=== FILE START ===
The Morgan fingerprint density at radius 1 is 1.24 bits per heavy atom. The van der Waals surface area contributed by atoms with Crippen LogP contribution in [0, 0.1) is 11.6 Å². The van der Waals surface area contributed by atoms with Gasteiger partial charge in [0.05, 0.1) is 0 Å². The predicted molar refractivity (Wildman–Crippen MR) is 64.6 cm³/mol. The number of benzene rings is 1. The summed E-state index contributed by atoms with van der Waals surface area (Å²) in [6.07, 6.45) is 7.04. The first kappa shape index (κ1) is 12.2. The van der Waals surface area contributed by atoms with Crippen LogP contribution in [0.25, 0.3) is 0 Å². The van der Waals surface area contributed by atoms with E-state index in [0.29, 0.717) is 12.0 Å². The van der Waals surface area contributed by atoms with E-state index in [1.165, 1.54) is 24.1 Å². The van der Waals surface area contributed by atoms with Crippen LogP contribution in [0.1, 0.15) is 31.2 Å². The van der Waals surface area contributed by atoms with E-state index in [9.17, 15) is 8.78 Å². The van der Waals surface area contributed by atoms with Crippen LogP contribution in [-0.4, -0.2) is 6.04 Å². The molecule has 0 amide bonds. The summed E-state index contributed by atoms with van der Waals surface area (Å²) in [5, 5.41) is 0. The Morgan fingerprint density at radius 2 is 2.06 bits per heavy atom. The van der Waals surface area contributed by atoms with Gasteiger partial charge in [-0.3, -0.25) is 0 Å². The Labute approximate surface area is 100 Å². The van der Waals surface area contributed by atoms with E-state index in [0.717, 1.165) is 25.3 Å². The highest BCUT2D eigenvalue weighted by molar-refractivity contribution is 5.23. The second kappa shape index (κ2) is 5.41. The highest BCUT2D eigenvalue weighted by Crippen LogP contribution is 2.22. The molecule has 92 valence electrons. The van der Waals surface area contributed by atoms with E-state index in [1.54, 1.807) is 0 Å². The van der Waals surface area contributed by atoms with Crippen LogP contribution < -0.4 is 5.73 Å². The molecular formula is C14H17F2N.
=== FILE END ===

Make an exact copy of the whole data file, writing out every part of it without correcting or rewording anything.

The Morgan fingerprint density at radius 1 is 1.24 bits per heavy atom. The van der Waals surface area contributed by atoms with Crippen LogP contribution in [0, 0.1) is 11.6 Å². The van der Waals surface area contributed by atoms with Gasteiger partial charge in [0.05, 0.1) is 0 Å². The predicted molar refractivity (Wildman–Crippen MR) is 64.6 cm³/mol. The number of benzene rings is 1. The summed E-state index contributed by atoms with van der Waals surface area (Å²) in [6.07, 6.45) is 7.04. The first kappa shape index (κ1) is 12.2. The van der Waals surface area contributed by atoms with Crippen LogP contribution in [0.25, 0.3) is 0 Å². The van der Waals surface area contributed by atoms with E-state index in [0.29, 0.717) is 12.0 Å². The van der Waals surface area contributed by atoms with E-state index in [1.165, 1.54) is 24.1 Å². The van der Waals surface area contributed by atoms with Crippen LogP contribution in [0.1, 0.15) is 31.2 Å². The van der Waals surface area contributed by atoms with E-state index in [9.17, 15) is 8.78 Å². The van der Waals surface area contributed by atoms with Crippen LogP contribution in [-0.4, -0.2) is 6.04 Å². The molecule has 0 amide bonds. The summed E-state index contributed by atoms with van der Waals surface area (Å²) in [5, 5.41) is 0. The Morgan fingerprint density at radius 2 is 2.06 bits per heavy atom. The van der Waals surface area contributed by atoms with Gasteiger partial charge in [-0.3, -0.25) is 0 Å². The Labute approximate surface area is 100 Å². The van der Waals surface area contributed by atoms with E-state index in [0.717, 1.165) is 25.3 Å². The highest BCUT2D eigenvalue weighted by molar-refractivity contribution is 5.23. The second kappa shape index (κ2) is 5.41. The highest BCUT2D eigenvalue weighted by Crippen LogP contribution is 2.22. The molecule has 92 valence electrons. The van der Waals surface area contributed by atoms with E-state index in [1.54, 1.807) is 0 Å². The van der Waals surface area contributed by atoms with Crippen LogP contribution < -0.4 is 5.73 Å². The molecular formula is C14H17F2N.